A Depressed Person Can Learn to Cope Better

Vijai P. Sharma, Ph.D

Depression is not a modern invention; it has been with us since human beings became thinking and feeling beings.  I can imagine a cave man getting depressed, refusing to go out to hunt, hardly ever seeing the daylight, and sitting by the cave wall while his fellow hunters drank and ate their catch at the end of the day.  Two thousand years ago, Hippocrates talked about a man, named  Democritus who wrote a treatise on "melancholy," (the old name for depression).  Hippocrates saw Democritus sitting under a tree and dissecting animals to find the cause of the melancholic mood.  

 In the medieval times, Timothy Bright wrote  "A Treatise On Melancholie," in 1586 which is credited as the first psychiatric book in the English language.  In 1621, Robert Burton wrote "The Anatomy of Melancholy," arguably the first self-help book in English language on an emotional disorder.  Burton saw depression as a fact of life, "even in the midst of our mirth and jollity, there is some grudging complaint, our whole life is a glucopicron, a bitter-sweet passion, honey and gall mixed together, we are all miserable and discontent, who can deny it?"   We can safely conclude that the humankind was struggling with depression then and it's struggling with it now.  Now, perhaps, depression is far more prevalent than it was ever before.     

 Findings of the Studies of Environmental Catchment Area (ECA) indicate that only 4 percent of people born around 1925 suffered from depression.  Depression was much less prevalent in people who were born before the first world war.  Among the people born before World War I, only 1 percent had suffered depression.   That is a fourfold increase!  If that sounds like an incredible rise in depression, compare that with the present rate of over 9 percent.  Nine out of one hundred people will, in their life time, have at least one episode of depression.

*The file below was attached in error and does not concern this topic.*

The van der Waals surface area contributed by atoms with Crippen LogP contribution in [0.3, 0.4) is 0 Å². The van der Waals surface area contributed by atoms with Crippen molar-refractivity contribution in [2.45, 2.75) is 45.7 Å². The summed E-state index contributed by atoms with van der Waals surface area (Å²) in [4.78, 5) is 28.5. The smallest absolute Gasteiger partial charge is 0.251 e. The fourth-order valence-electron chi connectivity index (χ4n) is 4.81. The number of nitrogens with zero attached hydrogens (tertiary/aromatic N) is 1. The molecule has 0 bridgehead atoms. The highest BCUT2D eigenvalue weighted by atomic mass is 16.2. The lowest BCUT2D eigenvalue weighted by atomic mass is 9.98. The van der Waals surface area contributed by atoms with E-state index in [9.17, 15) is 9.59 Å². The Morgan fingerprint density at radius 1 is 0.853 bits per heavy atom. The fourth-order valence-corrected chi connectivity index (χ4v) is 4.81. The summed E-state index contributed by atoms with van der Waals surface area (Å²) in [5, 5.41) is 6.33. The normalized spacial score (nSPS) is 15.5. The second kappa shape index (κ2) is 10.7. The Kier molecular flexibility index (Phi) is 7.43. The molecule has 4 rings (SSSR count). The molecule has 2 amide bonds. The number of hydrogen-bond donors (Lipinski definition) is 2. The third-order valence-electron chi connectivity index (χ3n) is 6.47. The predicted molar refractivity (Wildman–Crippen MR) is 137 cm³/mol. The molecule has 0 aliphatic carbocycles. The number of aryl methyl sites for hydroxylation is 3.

Ironically, the increase in the incidence of depression is not the result of the two world wars.  People born after 1967, twenty-one years after the second world war, are ten times more likely to suffer depression than people born before 1933.  The National Institute of Mental Health (N.I.M.H.) also conducted a study on the incidence of depression in the general population, called the Relatives Study.  This study too showed a tenfold increase in depression over the course of the century.   Compared to the present times of prosperity, fewer people were depressed during the period of Great Depression.  Ours is the era that deserves the title,  "Great Depression," with a different twist, of course.  

 Since you heard the bad news first, it is of course time to hear the good news.  Good news is that now there are far more effective medical and psychological ways to treat depression.  There were sure fewer depressed patients in the society as a whole when I started to train as a psychologist, but those who I saw at my training hospital and outpatient clinic, were in abject physical and emotional misery.